Cart paths run continuously throughout the course, where virtually every fairway is isolated from each other by trees, wetlands and water. A 16,000-square-foot clubhouse with pro shop and banquet facilities will be open 12 months of the year.
The practice facilities at Quail Ridge have three tiers to hit from and five separate greens to shoot at. The range has a bentgrass driving area with bluegrass rough to emulate the condition of the golf course itself.
On the course, five sets of tees on every hole will challenge players of varied abilities, according to Erskine. Quail Ridge plays 6,930 yards from the back tees and 4,865 yae sure the facility is completely ready. While it basically is for UAW members, retirees, their families and conference attendees at Black Lake, some outside play will be permitted.
What is a union doing building not only a golf course but a superb course designed by one of golf's leading architects?
It makes a lot of sense. Golf too long has had the image of being a sport for nterparts.
The three courses consist of The Gailes in Oscoda, Huron Breeze in Au Gres, and the new Red Hawk in Tawas. Each presents a distinctive difference in style of play for the golfer.
The driving force behind Red Hawk is Dan Alexander, general manager. A recently transplanted Chicago native, Alexander and his wife were attracted to the area by an Alden Dow designed home in the Tawas area. Once settled, Alexander saw a definite need for another challenging course on the Sunrise Side between AuGres and Oscoda. He felt a quality course would help the community prosper. An investor group of seven local residents and 36 shareholders agreed with him.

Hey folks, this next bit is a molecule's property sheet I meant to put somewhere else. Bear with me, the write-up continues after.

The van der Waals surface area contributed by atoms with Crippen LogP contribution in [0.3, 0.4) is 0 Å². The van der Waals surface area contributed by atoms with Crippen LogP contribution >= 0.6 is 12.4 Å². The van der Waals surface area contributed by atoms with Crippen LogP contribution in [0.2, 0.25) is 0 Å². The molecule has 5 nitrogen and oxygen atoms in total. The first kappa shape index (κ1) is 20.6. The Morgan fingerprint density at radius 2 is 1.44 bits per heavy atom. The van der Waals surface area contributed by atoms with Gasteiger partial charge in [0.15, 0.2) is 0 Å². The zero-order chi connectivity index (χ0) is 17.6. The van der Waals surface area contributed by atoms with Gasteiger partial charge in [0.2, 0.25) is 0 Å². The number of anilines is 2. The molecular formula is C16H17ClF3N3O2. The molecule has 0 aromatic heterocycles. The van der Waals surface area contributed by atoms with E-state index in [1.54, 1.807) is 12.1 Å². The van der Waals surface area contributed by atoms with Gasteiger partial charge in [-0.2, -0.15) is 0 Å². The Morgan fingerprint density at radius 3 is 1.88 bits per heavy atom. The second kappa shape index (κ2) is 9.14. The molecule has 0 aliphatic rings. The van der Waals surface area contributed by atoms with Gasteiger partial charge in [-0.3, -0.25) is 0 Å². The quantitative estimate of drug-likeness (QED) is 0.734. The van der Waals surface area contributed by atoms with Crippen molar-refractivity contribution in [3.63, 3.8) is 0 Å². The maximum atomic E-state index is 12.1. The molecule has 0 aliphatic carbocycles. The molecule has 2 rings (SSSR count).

The group hired renowned architect Arthur Hills to design Red Hawk and the Furness brothers to build the course. This is the same team who designed and built the highly acclaimed Bay Harbor course in the Petoskey area. Dave Little, former greens superintendent at Huron Breeze, moved over to Red Hawk to assume that responsibility.
Just a three-hour drive from the Detroit area, Red Hawk is a woodsy parkland golf course. Surprisingly in an area of farmlands, the various elevations presented belie its topographical environment. An example of this is the signature third hole on the front nine. The par 3, 213 yards from the back tee drops 63 feet in elevation from tee to green. The various elevations require a cart for the front nine and optional on the back nine.
"In Red Hawk you have a classical design that relies on natural land forms," stated Chris Willzynski, architect with the Arthur Hills Design Firm. "Every hole is very unique, each with its own definition and character. With the strategic placement of 40 bunkers, the holes are somewhat open, but challenging. The green's size and undulation is dictated by the degree of difficulty in the fairway.